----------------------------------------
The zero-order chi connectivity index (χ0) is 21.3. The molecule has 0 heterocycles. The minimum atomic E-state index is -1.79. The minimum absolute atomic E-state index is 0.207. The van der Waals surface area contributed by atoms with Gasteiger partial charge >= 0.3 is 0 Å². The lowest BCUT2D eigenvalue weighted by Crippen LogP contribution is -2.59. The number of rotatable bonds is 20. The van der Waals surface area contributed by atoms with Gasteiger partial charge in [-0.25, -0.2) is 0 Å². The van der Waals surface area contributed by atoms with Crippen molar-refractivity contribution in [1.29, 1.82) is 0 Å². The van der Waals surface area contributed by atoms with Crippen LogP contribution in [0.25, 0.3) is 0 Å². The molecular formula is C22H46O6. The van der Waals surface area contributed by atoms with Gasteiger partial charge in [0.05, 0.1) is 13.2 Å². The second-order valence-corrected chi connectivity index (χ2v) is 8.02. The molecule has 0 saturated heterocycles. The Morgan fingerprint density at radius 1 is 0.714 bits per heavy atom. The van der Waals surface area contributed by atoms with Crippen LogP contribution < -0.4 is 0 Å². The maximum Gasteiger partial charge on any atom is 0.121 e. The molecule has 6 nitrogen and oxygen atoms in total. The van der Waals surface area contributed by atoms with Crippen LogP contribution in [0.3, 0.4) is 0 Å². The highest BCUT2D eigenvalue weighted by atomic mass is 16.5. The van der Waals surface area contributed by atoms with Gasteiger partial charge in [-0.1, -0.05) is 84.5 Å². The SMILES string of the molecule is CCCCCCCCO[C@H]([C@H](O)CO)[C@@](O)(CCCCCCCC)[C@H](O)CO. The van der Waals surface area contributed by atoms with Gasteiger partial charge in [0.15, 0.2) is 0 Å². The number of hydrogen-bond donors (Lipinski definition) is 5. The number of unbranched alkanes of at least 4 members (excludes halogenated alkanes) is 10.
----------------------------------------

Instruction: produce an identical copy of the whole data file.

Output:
The zero-order chi connectivity index (χ0) is 21.3. The molecule has 0 heterocycles. The minimum atomic E-state index is -1.79. The minimum absolute atomic E-state index is 0.207. The van der Waals surface area contributed by atoms with Gasteiger partial charge >= 0.3 is 0 Å². The lowest BCUT2D eigenvalue weighted by Crippen LogP contribution is -2.59. The number of rotatable bonds is 20. The van der Waals surface area contributed by atoms with Gasteiger partial charge in [-0.25, -0.2) is 0 Å². The van der Waals surface area contributed by atoms with Crippen molar-refractivity contribution in [1.29, 1.82) is 0 Å². The van der Waals surface area contributed by atoms with Crippen LogP contribution in [0.25, 0.3) is 0 Å². The molecular formula is C22H46O6. The van der Waals surface area contributed by atoms with Gasteiger partial charge in [0.05, 0.1) is 13.2 Å². The second-order valence-corrected chi connectivity index (χ2v) is 8.02. The molecule has 0 saturated heterocycles. The Morgan fingerprint density at radius 1 is 0.714 bits per heavy atom. The van der Waals surface area contributed by atoms with Crippen LogP contribution < -0.4 is 0 Å². The maximum Gasteiger partial charge on any atom is 0.121 e. The molecule has 6 nitrogen and oxygen atoms in total. The van der Waals surface area contributed by atoms with Crippen LogP contribution in [0.3, 0.4) is 0 Å². The highest BCUT2D eigenvalue weighted by atomic mass is 16.5. The van der Waals surface area contributed by atoms with Gasteiger partial charge in [-0.1, -0.05) is 84.5 Å². The SMILES string of the molecule is CCCCCCCCO[C@H]([C@H](O)CO)[C@@](O)(CCCCCCCC)[C@H](O)CO. The van der Waals surface area contributed by atoms with Gasteiger partial charge in [0.15, 0.2) is 0 Å². The number of hydrogen-bond donors (Lipinski definition) is 5. The number of unbranched alkanes of at least 4 members (excludes halogenated alkanes) is 10.